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Poynter reports that Denver's remaining daily newspaper, the Denver Post, is eliminating it's [SIC] copy desk! Each desk will serve as "self-contained publishing units," where reporters write the Web headlines, and editors copyedit as part of the regular review process. The Contra Costa Times, a Bay Area daily, is also changing its system, says Poynter—it's not eliminating the copy desk but is "reducing the amount of copy editing for routine stories and moving deadlines up so stories are published earlier in the day." The papers hope to maximize traffic by posting more stories, and also to save some money.
The Oregon Daily Emerald, the University of Oregon's student paper, will soon cease to be a daily—in print, at least—and will now come out twice a week. But! As Romenesko reports, the change in format is not for financial reasons. Publisher Ryan Frank said it's more about preparing students for the way newspapers work today, according to KLCC. A website redesign is on the way. Here, kids—let this site inspire you!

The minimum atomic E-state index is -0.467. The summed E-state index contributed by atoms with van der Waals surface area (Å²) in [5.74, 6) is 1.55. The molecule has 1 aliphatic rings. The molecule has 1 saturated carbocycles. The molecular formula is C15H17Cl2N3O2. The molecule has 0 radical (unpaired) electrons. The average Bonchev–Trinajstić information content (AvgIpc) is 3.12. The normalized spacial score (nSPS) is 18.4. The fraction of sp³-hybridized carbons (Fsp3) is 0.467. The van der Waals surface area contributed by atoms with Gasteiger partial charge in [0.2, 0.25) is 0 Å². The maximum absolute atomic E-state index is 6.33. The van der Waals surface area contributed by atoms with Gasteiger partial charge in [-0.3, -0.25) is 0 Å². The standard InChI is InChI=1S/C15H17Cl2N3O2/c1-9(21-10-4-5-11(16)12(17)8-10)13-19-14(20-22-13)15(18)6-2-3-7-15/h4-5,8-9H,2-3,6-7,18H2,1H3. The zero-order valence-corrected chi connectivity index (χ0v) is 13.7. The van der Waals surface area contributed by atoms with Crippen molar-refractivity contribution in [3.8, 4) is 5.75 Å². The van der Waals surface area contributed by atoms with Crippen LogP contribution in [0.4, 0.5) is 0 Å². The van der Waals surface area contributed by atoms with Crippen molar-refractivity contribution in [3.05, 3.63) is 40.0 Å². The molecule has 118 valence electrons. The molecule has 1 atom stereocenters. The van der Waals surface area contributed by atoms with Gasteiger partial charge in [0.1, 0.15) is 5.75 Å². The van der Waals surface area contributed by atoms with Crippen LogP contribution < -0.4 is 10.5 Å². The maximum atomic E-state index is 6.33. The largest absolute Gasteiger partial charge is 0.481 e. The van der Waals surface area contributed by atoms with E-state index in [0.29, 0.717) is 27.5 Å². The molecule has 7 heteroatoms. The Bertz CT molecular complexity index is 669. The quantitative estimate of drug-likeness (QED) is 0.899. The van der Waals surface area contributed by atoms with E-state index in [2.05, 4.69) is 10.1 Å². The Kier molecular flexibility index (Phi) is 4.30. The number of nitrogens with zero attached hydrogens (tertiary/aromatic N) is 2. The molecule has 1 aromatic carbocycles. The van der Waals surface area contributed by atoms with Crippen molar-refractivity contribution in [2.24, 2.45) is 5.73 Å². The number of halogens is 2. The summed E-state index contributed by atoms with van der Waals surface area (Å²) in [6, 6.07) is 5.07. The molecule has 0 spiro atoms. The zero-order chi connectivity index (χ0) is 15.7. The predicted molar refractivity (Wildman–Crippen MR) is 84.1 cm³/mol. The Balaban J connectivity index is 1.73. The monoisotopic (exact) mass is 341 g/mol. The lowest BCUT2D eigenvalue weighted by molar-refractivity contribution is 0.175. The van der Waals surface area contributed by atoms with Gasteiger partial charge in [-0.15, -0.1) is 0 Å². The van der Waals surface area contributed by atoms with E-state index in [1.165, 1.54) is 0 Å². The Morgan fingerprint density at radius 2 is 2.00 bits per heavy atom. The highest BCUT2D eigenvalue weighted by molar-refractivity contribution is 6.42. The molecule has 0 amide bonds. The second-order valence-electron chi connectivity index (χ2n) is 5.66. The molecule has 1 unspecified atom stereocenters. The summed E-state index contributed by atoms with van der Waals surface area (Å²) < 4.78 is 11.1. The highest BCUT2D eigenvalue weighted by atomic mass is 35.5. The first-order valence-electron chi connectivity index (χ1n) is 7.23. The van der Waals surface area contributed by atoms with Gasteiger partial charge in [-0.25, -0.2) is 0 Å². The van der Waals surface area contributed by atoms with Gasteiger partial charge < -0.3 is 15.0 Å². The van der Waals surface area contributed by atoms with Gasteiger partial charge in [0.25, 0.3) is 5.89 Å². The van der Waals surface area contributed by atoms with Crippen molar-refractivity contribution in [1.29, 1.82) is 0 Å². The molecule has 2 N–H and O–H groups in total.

Speaking of the Web, Gawker wants to monetize comments through "advertorial conversations," reports Felix Salmon. Having already revamped its commenting system, Gawker Media CEO Nick Denton announced Thursday he's creating a new sales unit focused on helping advertisers develop a relationship with commenters, the thinking being that banner ads will soon go the way of the pop-up. The new system offers more links to the site through individual comments, and Ray Wert, head of the new sales unit, wants to use that to turn sponsored posts into Reddit-style conversations.